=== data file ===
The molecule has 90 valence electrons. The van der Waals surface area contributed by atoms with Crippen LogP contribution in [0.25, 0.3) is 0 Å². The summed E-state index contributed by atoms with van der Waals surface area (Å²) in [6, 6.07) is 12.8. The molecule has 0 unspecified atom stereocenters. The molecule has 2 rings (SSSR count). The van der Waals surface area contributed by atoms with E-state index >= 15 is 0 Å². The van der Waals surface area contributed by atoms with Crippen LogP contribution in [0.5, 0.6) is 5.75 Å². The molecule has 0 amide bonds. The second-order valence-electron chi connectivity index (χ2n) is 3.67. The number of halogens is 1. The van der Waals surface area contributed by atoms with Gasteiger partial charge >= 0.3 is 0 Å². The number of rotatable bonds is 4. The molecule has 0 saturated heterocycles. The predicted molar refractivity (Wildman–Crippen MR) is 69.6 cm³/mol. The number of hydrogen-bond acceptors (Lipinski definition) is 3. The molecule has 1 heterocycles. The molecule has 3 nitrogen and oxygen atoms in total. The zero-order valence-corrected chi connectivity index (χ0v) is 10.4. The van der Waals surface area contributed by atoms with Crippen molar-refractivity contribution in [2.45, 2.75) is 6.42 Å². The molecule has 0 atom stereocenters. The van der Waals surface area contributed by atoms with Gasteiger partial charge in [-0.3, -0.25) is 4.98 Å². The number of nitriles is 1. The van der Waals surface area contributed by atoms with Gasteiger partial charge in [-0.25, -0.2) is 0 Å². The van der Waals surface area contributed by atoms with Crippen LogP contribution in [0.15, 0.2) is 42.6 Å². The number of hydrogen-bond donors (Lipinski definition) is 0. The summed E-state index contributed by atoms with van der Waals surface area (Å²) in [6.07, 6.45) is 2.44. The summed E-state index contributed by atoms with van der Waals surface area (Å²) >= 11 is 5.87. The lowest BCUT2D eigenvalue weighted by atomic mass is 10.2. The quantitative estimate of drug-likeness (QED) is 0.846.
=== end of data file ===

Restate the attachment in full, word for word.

The molecule has 90 valence electrons. The van der Waals surface area contributed by atoms with Crippen LogP contribution in [0.25, 0.3) is 0 Å². The summed E-state index contributed by atoms with van der Waals surface area (Å²) in [6, 6.07) is 12.8. The molecule has 0 unspecified atom stereocenters. The molecule has 2 rings (SSSR count). The van der Waals surface area contributed by atoms with E-state index >= 15 is 0 Å². The van der Waals surface area contributed by atoms with Crippen LogP contribution in [0.5, 0.6) is 5.75 Å². The molecule has 0 amide bonds. The second-order valence-electron chi connectivity index (χ2n) is 3.67. The number of halogens is 1. The van der Waals surface area contributed by atoms with Gasteiger partial charge >= 0.3 is 0 Å². The number of rotatable bonds is 4. The molecule has 0 saturated heterocycles. The predicted molar refractivity (Wildman–Crippen MR) is 69.6 cm³/mol. The number of hydrogen-bond acceptors (Lipinski definition) is 3. The molecule has 1 heterocycles. The molecule has 3 nitrogen and oxygen atoms in total. The zero-order valence-corrected chi connectivity index (χ0v) is 10.4. The van der Waals surface area contributed by atoms with Crippen molar-refractivity contribution in [2.45, 2.75) is 6.42 Å². The molecule has 0 atom stereocenters. The van der Waals surface area contributed by atoms with Gasteiger partial charge in [-0.3, -0.25) is 4.98 Å². The number of nitriles is 1. The van der Waals surface area contributed by atoms with Gasteiger partial charge in [-0.25, -0.2) is 0 Å². The van der Waals surface area contributed by atoms with Crippen LogP contribution in [0.15, 0.2) is 42.6 Å². The number of hydrogen-bond donors (Lipinski definition) is 0. The summed E-state index contributed by atoms with van der Waals surface area (Å²) in [6.07, 6.45) is 2.44. The summed E-state index contributed by atoms with van der Waals surface area (Å²) >= 11 is 5.87. The lowest BCUT2D eigenvalue weighted by atomic mass is 10.2. The quantitative estimate of drug-likeness (QED) is 0.846.